Chromosomal Aberrations in Blood Lymphocytes of Astronauts-1 (Chromosome-1) studies space radiation on humans. The expected results will provide a better knowledge of the genetic risk of astronauts in space and can help to optimize radiation shielding.Principal Investigator(s)
Johnson Space Center, Human Research Program, Houston, TX, United States
European Space Agency (ESA)Sponsoring Organization
Information PendingResearch Benefits
Information PendingISS Expedition Duration:
December 2001 - October 2005Expeditions Assigned
4,7,8,10,11Previous ISS Missions
An earlier version of this experiment flew on the Space Shuttle and the Russian Space Station Mir. This investigation has been performed on ISS Expeditions 6-11.
Crewmembers are exposed to radiation when they leave the protection of Earth's atmosphere. Ionizing radiation in particular can damage chromosomes, causing mutations such as chromosome aberrations. To assess the genetic impact of this radiation, blood is drawn before and immediately after flight by venous puncture. The blood is then cultured and the lymphocytes are stimulated to undergo mitosis (the process of cell division). In the first mitosis, at about 48 hours of incubation, the process is stopped and the chromosomes are prepared and stained using three different methods of microscopic analysis to assess all types of aberrations induced by ionizing radiations. These methods are:
From this study scientists may be able to better assess risk factors for genetic damage in space and help develop new methods for protecting crewmembers. Understanding and reducing the risk of radiation is important for safe long duration travel in space, including stays on the Moon and travel to Mars.Earth Applications
The knowledge gained from this investigation will give scientist's insight into the exact chromosome from which particular mutations arise.
Chromosome-1 does not have any inflight requirements. Samples will be taken before and after flight.Operational Protocols
The researchers will take venous blood samples (10 to 15 ml from the crew participants shortly before and after flight.
According to NASA estimates, the uncertainties in radiation risk assessment for deep-space mission are unacceptably high. By far, the greatest fraction of such uncertainty is from our poor knowledge of human biological response to space radiation. Durante et al. (2003) conducted a long-term study in which chromosomal changes in peripheral blood lymphocytes from 33 cosmonauts involved in both long and short-duration space missions on Mir and the ISS were measured over a period of 11 years. Changes in blood lymphocyte chromosomes are the most widely used indicators of radiation exposure, and a direct comparison of risk estimates with biological measurements is possible because chromosomal alterations in peripheral blood lymphocytes have been validated as biomarkers of cancer risk (Durante, 2005).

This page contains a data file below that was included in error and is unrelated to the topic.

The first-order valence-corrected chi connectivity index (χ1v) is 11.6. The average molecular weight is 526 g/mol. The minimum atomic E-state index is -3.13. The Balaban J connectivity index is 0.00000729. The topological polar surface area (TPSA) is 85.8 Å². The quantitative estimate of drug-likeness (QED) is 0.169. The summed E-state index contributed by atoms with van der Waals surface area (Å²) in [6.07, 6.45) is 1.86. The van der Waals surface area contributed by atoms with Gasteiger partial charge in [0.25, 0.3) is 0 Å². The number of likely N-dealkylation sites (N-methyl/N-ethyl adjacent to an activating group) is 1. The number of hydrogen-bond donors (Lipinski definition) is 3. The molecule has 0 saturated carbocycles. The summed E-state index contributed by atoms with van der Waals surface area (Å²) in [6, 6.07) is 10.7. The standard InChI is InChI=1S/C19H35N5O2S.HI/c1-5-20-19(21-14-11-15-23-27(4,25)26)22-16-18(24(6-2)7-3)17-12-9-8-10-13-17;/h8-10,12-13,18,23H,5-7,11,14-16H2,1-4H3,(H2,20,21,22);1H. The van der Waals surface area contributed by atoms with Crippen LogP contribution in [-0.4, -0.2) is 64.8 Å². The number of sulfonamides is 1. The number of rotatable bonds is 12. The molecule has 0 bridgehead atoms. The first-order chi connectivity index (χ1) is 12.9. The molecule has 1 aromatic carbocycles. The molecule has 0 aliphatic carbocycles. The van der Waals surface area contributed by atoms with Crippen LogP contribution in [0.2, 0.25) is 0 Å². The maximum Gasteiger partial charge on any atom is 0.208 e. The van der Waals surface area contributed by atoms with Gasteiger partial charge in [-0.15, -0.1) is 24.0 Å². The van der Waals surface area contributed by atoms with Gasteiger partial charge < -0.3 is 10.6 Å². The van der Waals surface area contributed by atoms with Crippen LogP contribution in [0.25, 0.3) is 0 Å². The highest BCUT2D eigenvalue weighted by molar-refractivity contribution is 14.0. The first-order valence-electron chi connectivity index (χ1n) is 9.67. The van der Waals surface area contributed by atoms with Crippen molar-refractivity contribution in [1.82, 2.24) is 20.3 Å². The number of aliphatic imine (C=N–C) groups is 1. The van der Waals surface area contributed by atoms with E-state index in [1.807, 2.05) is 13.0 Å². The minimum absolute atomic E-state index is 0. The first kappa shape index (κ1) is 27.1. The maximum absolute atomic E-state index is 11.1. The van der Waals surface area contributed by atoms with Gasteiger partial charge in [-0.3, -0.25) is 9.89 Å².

So far, research results showed the only significant change was in one type of chromosomal damage known as dicentrics (2 partial chromosomes joined at broken ends resulting in a chromosomal structure having 2 distinct pinched areas called centromeres) in the pooled lymphocyte sample from 15 crewmembers returning from their first long-term flight. The number of these postflight dicentrics decline with time after the first space flight as expected due to cell turnover, but also it appears that subsequent long-term missions lead to less chromosomal alterations than the first flight. It is also reported that the frequency of complex-type exchanges between chromosomes for postflight was very low for astronauts involved in space missions lasting from 2 to 6 months in low Earth orbit (Durante et al. 2004). Other studies, focusing on chromosome 1, 2, and 5 in the lymphocytes of astronauts, did not detect any changes or find correlation between space flight duration, the number of flights, and extra-vehicular activity (EVA) duration with chromosome damage. These results scrutinize the concept that radiation effects in space are simply additive, and further study is needed to determine the true mechanism for this adaptation (Horstmann et al., 2005; Greco et al., 2003).